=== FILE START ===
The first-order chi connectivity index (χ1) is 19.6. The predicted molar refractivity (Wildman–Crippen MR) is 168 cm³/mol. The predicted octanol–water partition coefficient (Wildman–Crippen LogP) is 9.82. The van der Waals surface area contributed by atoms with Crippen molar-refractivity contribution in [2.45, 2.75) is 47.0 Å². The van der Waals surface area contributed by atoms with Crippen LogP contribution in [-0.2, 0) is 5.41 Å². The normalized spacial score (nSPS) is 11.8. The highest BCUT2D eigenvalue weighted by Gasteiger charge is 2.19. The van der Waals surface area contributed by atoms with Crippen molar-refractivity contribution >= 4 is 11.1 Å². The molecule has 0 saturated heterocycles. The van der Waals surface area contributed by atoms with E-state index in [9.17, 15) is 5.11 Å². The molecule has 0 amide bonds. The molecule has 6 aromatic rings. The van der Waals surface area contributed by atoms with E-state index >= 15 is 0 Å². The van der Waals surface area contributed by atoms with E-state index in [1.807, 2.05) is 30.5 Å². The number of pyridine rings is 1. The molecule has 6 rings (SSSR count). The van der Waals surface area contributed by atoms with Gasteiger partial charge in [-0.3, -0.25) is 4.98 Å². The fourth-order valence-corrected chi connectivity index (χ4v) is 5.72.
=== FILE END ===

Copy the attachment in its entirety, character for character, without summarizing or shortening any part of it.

The first-order chi connectivity index (χ1) is 19.6. The predicted molar refractivity (Wildman–Crippen MR) is 168 cm³/mol. The predicted octanol–water partition coefficient (Wildman–Crippen LogP) is 9.82. The van der Waals surface area contributed by atoms with Crippen molar-refractivity contribution in [2.45, 2.75) is 47.0 Å². The van der Waals surface area contributed by atoms with Crippen LogP contribution in [-0.2, 0) is 5.41 Å². The normalized spacial score (nSPS) is 11.8. The highest BCUT2D eigenvalue weighted by Gasteiger charge is 2.19. The van der Waals surface area contributed by atoms with Crippen molar-refractivity contribution >= 4 is 11.1 Å². The molecule has 0 saturated heterocycles. The van der Waals surface area contributed by atoms with E-state index in [9.17, 15) is 5.11 Å². The molecule has 0 amide bonds. The molecule has 6 aromatic rings. The van der Waals surface area contributed by atoms with E-state index >= 15 is 0 Å². The van der Waals surface area contributed by atoms with E-state index in [1.807, 2.05) is 30.5 Å². The number of pyridine rings is 1. The molecule has 6 rings (SSSR count). The van der Waals surface area contributed by atoms with Gasteiger partial charge in [-0.3, -0.25) is 4.98 Å². The fourth-order valence-corrected chi connectivity index (χ4v) is 5.72.